Front Group for Military-Industrial Complex Pushes Hard to Slash Social Programs and Avoid Pentagon Cuts
As the so-called fiscal cliff negotiations drag on in Washington with the media covering Repubican House Speaker John Boehner’s latest temper tantrums, a bipartisan coalition of former government officials with deep ties to the defense industry and Wall Street are ratcheting up the pressure to cut retirement programs while sparing military contractors.
“Fix the Debt – a corporate-backed lobbying group advocating debt reduction with a $60 million budget – has failed to embrace defense spending cuts as a viable deficit reduction option, despite the fact that defense spending makes up over half of discretionary spending,” begins a new report by the Public Accountablity Initiative, a non-profit watchdog group, which focuses on the financial interests of who is behind cutting retirement security programs and other needed safety nets.
“The group’s 'core principles' focus on Social Security, Medicare, and Medicaid reforms and 'pro-growth' tax reform, and fail to even mention defense spending,” PAI’s report continues. “Fix the Debt’s eagerness to point the finger at social safety net spending while virtually ignoring defense spending makes more sense in light of its corporate backing. A review of the group’s corporate ties shows that many Fix the Debt leaders have lucrative connections to companies with billions of dollars in defense contracts.”
It’s often said that Washington insiders love ideas more than people—which is why some ideological obsessions, such as dismantling social safety nets, take precedence over more everyday concerns on Americans’ minds, such as jobs. But lurking below the superficial pronouncements in Washington’s policy wars there's often a profit-making agenda—and that is the case in the fiscal cliff crisis and negotiations, PAI reports, as it follows the money.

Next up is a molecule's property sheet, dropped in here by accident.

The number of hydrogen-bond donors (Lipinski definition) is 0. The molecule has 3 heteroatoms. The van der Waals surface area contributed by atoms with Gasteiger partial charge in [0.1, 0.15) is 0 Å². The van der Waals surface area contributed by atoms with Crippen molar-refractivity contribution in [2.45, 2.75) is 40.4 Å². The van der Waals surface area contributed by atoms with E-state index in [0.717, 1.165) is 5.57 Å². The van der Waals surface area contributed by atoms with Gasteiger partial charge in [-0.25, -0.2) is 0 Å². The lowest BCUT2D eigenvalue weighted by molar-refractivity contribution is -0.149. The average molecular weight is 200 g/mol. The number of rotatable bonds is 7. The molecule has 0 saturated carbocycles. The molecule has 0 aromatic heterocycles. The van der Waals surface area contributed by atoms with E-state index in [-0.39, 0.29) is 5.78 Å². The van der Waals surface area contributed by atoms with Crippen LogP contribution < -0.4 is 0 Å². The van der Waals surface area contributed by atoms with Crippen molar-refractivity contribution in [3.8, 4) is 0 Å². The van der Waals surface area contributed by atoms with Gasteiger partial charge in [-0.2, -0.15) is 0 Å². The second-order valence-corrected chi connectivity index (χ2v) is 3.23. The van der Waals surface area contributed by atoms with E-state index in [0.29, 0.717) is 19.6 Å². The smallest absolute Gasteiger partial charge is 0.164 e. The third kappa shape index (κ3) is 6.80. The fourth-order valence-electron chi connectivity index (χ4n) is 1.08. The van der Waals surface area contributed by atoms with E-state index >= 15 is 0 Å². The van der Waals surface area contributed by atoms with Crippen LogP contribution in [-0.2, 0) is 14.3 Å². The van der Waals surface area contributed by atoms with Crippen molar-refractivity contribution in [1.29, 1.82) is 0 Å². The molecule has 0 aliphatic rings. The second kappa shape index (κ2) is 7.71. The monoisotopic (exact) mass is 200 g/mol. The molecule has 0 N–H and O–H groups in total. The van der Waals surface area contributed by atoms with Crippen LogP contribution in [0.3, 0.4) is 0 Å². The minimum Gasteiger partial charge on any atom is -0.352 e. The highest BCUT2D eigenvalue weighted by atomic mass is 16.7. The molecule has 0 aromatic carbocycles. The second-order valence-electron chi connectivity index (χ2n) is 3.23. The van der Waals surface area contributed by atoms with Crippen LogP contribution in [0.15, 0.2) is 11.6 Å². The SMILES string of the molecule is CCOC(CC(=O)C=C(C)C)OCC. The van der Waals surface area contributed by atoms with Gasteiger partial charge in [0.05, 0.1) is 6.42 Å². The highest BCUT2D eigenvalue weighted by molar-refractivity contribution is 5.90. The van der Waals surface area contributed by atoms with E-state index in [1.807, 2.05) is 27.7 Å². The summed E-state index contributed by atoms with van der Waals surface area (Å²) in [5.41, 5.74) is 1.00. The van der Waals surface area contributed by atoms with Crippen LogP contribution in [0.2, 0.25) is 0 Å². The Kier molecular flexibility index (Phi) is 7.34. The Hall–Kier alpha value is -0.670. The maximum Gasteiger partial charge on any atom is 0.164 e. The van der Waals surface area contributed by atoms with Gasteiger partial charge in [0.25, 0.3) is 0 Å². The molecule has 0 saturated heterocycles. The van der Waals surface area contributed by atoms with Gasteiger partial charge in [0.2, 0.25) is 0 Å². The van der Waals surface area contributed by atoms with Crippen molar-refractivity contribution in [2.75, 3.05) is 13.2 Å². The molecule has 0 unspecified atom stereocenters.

Take a look at this “Who We Are” page on the FixTheDebt Web site. What you will not see touted among this mix of former and currrent Democratic and Republican officials are their ties to the defense industry, nor how their advocacy of safety net cuts does not extend to curtailing unneeded military programs.
Here’s an excerpt from PAI’s conflict-of-interest trail:
- 38 Fix the Debt leaders have ties to 43 companies with defense contracts totaling $43.4 billion in 2012. Fix the Debt leaders profiting from defense spending include the group’s co-chairs, steering committee members, and CEO council members; they have ties to these companies as board members, executives and CEOs, and lobbyists.
- Boeing (with $25.1 billion in defense contracts) and Northrop Grumman (with $8.5 billion) lead the pack. Boeing CEO W. James McNerney, Jr. is on Fix the Debt’s CEO Council, and Northrop Grumman board member Vic Fazio is on Fix the Debt’s steering committee.
- Four other Fix the Debt-linked companies have more than $1 billion in 2012 defense contracts: GE ($2.1 billion), Textron ($2 billion), Honeywell ($1.5 billion), and World Fuel Services ($1.2 billion).
- The 38 Fix the Debt leaders with ties to defense contractors drew at least $401 million in compensation from the 43 companies in 2011 – an average of $10.6 million each.
- Outside of Fix the Debt’s CEO Council, four individuals in Fix the Debt’s core leadership group have strong ties to defense contractors: co-chair Judd Gregg (director, Honeywell), and steering committee members Sam Nunn (director, GE, Hess, Coca-Cola), Vic Fazio (director, Northrop Grumman), and Jim McCrery (lobbyist, GE and Chevron). None of these ties are disclosed on the campaign’s website; all four are characterized as former members of Congress.
Why Isn’t Defense on the Negotiating Table?
The "fiscal cliff" debate is framed around cutting “discretionary” federal spending. But what is omitted from this calculus is that defense spending accounts for more than half of federal discretionary, PAI reports. “According to the CBO, in fiscal year 2011 defense spending totaled $699 billion, or 52% of total discretionary spending of $1.35 trillion,” it said. “By comparison, Medicare spending was $480 billion, Medicaid spending was $275 billion, and Social Security spending was $725 billion.”